Trupti Mahendrakar, a Ph.D. student in aerospace engineering, participated in the exclusive 2022 Caltech Space Challenge in California, one of just 32 students from around the world selected for the 5-day event held in late March.
There were a record 912 applicants from 75 countries for the 2022 Challenge, and those who were chosen after a series of interviews hailed from France, India, Japan, the UK, Netherlands, Argentina, Mexico, Romania, Canada, Italy, Australia, Singapore and the U.S. Mahendrakar represented India, as well as Florida Tech.
In the Challenge, which was started in 2011 by two California Institute of Technology (Caltech) grad students, two teams of 16 space exploration enthusiasts were given five days to design a mission to collect three different samples from Titan, Saturn’s largest moon and the only planetary body in our solar system besides Earth where there is clear evidence of surface liquid. The teams also needed to safely contain the samples for the ascent off Titan and then bring them back to Earth.
As the teams designed and modified their concepts throughout the week, mentors from the Jet Propulsion Lab (JPL) and Caltech provided essential support and guidance.
Mahendrakar was on Team Explorer, which after an intense four days of work on the mission from dawn until midnight, lost to Team Voyager by a narrow margin. “This is one of those situations where it’s a bummer you have to choose a winner,” said George Whitesides, the lead juror and current chairman of the Space Advisory Board for Virgin Galactic. “Both teams worked their guts out for a week to produce something that many organizations would take months, if not years, to produce.”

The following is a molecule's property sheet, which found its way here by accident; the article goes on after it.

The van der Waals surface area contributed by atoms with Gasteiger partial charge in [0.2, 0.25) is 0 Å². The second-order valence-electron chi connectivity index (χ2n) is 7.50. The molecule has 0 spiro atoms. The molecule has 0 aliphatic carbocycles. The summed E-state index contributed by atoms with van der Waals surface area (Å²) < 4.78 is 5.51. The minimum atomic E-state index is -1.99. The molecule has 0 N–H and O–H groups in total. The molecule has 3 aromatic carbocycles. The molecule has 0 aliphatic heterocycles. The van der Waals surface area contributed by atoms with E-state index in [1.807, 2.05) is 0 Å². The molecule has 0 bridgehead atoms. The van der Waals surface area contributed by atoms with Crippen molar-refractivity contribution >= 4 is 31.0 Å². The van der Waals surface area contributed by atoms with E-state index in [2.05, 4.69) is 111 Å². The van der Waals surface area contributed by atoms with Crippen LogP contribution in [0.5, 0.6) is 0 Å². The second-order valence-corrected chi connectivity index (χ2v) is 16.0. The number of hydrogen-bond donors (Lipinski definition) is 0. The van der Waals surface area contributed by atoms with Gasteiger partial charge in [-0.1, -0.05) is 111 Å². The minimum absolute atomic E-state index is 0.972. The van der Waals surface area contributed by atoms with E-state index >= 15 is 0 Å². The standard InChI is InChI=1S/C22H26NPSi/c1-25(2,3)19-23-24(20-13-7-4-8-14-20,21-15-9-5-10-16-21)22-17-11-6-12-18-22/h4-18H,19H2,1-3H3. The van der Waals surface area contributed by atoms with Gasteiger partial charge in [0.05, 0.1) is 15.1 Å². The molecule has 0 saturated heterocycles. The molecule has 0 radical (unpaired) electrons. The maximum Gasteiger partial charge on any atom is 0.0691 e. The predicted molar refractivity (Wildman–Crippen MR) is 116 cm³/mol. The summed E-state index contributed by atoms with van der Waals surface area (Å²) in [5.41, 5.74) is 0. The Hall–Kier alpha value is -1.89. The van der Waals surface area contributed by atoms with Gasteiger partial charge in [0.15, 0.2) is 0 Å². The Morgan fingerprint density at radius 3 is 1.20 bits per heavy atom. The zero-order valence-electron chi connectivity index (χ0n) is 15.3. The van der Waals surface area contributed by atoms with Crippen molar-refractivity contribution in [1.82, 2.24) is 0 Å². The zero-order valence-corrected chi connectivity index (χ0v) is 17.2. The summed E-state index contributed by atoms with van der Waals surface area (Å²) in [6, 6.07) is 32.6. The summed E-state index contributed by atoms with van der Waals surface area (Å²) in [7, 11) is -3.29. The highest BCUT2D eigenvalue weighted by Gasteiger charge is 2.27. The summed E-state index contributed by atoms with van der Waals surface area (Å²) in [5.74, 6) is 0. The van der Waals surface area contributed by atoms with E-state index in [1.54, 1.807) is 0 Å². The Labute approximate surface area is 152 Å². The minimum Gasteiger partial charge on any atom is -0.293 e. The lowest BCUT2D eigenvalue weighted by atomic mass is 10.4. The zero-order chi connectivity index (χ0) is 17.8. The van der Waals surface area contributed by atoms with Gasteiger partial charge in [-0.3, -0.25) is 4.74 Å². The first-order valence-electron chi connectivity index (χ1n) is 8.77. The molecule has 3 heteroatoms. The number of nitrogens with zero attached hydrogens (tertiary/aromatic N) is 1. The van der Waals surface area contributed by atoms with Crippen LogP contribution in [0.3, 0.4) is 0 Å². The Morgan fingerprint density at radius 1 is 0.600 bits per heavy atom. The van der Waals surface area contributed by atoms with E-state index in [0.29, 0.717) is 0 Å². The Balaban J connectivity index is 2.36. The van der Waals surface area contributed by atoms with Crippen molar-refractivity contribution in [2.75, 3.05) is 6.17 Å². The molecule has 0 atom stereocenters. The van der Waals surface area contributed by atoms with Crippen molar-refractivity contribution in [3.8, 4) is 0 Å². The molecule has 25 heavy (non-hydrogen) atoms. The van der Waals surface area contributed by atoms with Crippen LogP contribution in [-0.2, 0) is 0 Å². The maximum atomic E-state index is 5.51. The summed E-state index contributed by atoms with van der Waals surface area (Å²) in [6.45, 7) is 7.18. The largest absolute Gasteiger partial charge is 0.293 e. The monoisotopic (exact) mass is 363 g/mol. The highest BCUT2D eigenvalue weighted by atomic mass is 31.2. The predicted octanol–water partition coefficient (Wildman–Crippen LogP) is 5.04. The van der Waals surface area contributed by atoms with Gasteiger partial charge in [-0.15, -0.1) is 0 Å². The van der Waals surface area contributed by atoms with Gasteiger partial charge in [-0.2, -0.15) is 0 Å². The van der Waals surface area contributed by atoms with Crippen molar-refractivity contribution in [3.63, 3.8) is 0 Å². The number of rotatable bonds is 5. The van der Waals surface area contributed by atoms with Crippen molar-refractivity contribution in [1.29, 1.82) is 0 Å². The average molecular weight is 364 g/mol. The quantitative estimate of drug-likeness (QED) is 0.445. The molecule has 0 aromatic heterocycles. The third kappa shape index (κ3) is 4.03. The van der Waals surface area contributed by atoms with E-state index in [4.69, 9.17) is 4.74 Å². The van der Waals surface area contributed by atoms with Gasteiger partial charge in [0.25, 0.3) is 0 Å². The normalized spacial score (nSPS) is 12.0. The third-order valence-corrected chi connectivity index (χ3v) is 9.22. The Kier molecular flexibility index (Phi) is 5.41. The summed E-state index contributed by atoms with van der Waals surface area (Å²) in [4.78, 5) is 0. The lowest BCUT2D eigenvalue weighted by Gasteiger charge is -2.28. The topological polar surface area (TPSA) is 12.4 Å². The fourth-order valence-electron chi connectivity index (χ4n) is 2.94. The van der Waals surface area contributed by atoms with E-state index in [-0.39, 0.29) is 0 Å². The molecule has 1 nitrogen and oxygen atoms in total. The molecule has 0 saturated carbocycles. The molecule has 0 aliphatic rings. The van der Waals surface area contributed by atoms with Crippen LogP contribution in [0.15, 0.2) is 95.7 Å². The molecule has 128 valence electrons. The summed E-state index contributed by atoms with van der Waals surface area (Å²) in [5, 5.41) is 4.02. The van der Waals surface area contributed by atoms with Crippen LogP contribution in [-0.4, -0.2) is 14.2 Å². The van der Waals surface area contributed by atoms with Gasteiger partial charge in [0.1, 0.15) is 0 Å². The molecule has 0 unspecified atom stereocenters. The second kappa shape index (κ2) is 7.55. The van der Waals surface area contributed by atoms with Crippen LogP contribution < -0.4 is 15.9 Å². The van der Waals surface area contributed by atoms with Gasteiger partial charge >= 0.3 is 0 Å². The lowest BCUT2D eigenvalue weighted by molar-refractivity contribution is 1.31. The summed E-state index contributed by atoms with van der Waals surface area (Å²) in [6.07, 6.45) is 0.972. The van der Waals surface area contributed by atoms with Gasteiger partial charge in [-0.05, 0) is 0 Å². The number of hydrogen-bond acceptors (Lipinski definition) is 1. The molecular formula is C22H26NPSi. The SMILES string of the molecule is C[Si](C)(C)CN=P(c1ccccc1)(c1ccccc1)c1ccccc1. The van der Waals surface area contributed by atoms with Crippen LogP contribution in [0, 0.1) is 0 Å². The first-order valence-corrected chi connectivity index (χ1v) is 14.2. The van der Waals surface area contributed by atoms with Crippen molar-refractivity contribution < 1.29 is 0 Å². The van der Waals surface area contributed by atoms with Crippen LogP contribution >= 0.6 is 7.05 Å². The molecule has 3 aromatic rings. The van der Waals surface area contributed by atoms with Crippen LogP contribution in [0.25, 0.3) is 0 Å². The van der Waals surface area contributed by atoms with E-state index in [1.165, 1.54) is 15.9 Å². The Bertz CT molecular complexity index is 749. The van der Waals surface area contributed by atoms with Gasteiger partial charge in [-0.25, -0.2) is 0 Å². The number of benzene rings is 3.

Ultimately, the element of feasibility pushed team Voyager’s proposal over the edge. “The teams each figured out relatively elegant solutions to something that would instantly be the hardest thing that NASA has ever done robotically,” Whitesides said. “The ultimate reason that Voyager won was because we thought their proposal was more likely to be an implementable mission, something that a NASA-type organization might be able to afford.”
Team Explorer’s project was called the Oracle. Mahendrakar said the experience, win or lose, was more than worthwhile.
“We learned a lot and developed and identified an immense amount of technologies to enable this mission. Ultimately, we contributed significant unexplored work to Caltech and JPL,” she said. “It is incredible what 16 engineers and scientists so passionate about space exploration can accomplish when locked in a room to solve a mission in 5 days. I will always cherish meeting these people from around the world and the work that we put together. Working in such fast-paced dynamics is something that you don’t see at school or work.”